Debt restructuring discussions: African countries urged to negotiate as bloc

Debt restructuring discussions: African countries urged to negotiate as bloc

The Executive Director of the International Development Economics Associates (IDEAs), Charles Abugre, has urged African countries facing debt crisis to come together in their debt restructuring negotiations.


He said debt negotiations were about power relations and the continent was, therefore, better off coming together as one bloc in that endeavour

“Our current crop of creditors, especially the commercial ones, are organised as cartels. Shouldn’t African/developing countries be similarly organised?” he asked at the opening of the three-day conference on the African Debt Crisis and International Financial Architecture in Accra.

The African continent is currently faced with a debt crisis, with some countries defaulting on their loan repayments while some opt for a debt restructuring.

Data from the International Monetary Fund in 2023 indicated that ten countries were in debt distress, with nine of them from Africa. The fund also indicated that over half of low-income African countries were either potentially or actually experiencing difficulties in serving their debts.

This debt crisis has led to the closure of the international capital markets to some African countries, including Ghana.

In many heavily indebted nations, debt restructuring has become necessary to bring debt burdens back to sustainable levels and limit the negative impact of greater debt servicing on what is already a fragile socioeconomic environment.

Countries like Ghana, Ethiopia, Zambia and Chad have all applied for debt restructuring under the Common Framework for debt treatment.

Case of Ghana 

In Ghana, the country is currently engaging both its bilateral and external commercial creditors as it seeks to restructure debts of about $20 billion.

The country has been able to reach an agreement with the Bilateral Official Creditors Committee (OCC), co-chaired by France and China, to restructure bilateral debts of about $5.4 billion, with an MoU expected to be signed soon.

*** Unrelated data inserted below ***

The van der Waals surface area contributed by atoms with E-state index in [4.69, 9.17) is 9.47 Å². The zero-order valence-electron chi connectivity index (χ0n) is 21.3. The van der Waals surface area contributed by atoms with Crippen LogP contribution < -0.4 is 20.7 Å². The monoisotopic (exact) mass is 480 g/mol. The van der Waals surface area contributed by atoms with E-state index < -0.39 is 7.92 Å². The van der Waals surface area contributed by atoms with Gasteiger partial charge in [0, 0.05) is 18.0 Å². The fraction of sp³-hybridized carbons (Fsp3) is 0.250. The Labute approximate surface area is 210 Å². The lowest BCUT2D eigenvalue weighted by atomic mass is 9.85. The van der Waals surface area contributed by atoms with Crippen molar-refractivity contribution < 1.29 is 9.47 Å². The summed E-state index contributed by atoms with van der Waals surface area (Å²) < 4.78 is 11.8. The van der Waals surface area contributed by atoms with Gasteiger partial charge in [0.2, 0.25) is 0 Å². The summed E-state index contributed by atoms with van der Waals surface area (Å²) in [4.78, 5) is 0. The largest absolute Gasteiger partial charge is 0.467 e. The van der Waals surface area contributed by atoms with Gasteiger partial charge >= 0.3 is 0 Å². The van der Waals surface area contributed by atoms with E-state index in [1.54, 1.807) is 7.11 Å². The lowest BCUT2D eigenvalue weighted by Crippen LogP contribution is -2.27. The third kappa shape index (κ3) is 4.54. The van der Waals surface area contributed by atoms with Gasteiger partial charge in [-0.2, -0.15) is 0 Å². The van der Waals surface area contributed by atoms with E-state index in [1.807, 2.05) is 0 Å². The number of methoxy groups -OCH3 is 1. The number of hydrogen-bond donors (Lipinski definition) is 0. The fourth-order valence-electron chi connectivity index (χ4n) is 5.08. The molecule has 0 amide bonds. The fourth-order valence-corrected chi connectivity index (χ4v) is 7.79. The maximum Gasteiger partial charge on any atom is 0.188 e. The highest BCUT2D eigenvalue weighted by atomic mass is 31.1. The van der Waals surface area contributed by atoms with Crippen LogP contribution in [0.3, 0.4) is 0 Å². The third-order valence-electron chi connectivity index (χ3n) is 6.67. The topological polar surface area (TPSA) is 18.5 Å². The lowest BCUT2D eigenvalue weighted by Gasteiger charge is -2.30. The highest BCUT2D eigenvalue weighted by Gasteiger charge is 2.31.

The country is also engaging with investors in its Eurobonds as it seeks to restructure commercial debts of about $14 billion, out of which $13 billion are in Eurobonds.

Two bondholder groups have been constituted in this regard, as the government continues to engage them.

Debt reduction 

Mr Abugre noted that debt restructuring must lead to debt reduction, and African countries must put in place measures and instruments to achieve this. 

He said the African continent was currently debt distressed, with some countries defaulting or on the verge of defaulting on their external debt; or are in the middle of, queuing up for or taking ridiculous fiscal measures that punish the working class and the poor.

“They are also simultaneously facing domestic debt pressures that are rising at the same rate as external debt, and in some cases have the same characteristics as external debt when local currency debt instruments are open to non-resident holders as Ghana has done. 

“This is barely 20 years since the Multilateral Debt Relief programme came to an end. This country is perhaps among the worst of them, having defaulted on its external debt, cut out of the capital markets and now finds itself in the middle of one of the most austere debt restructuring programmes ever seen on the continent,” he stated.

“But how did Ghana, Zambia and all others come to this, and why did they not sustain the low debt levels after the debt restructuring of the late 90s and early 2000?” he asked.

“If you ask ordinary Ghanaians how the country came to be so broke, unable to pay its loans, the answer is resoundingly one thing - corruption. 

“The view is so pervasive and trust is so low that a people, who in the past staunchly opposed IMF programmes, now see the IMF not simply as a saviour of our economy but a welcome instrument to discipline an unruly government,” he stated.

He said this sentiment was pervasive across the continent, adding that the importance of good political and bureaucratic leadership definitely could not be underestimated.


Yield hungry investors 

In his keynote address, a research professor at the Wits School of Governance at the University of the Witwatersrand, Professor Adebayo Olukoshi, said the continent has been lured into this current debt crisis by what he described as yield-hungry investors.

He said such investors were fueling a rise in loans, either tapped outrightly for consumption or borrowed for development but diverted into recurrent spending, leaving citizens exposed.

“In cases of debt distress, preference has been on how to save creditors. No matter its packaging and the conditionalities attached to it, it is clear that at the end of the tunnel, it is about maintaining the world order.

“China is not in Africa to play Father Christmas. China is in Africa for business. But it is taking policymakers long to notice this. If we didn’t learn our lessons from the West, then we are walking blindfolded,” he stated.


Connect With Us : 0242202447 | 0551484843 | 0266361755 | 059 199 7513 |

Like what you see?

Hit the buttons below to follow us, you won't regret it...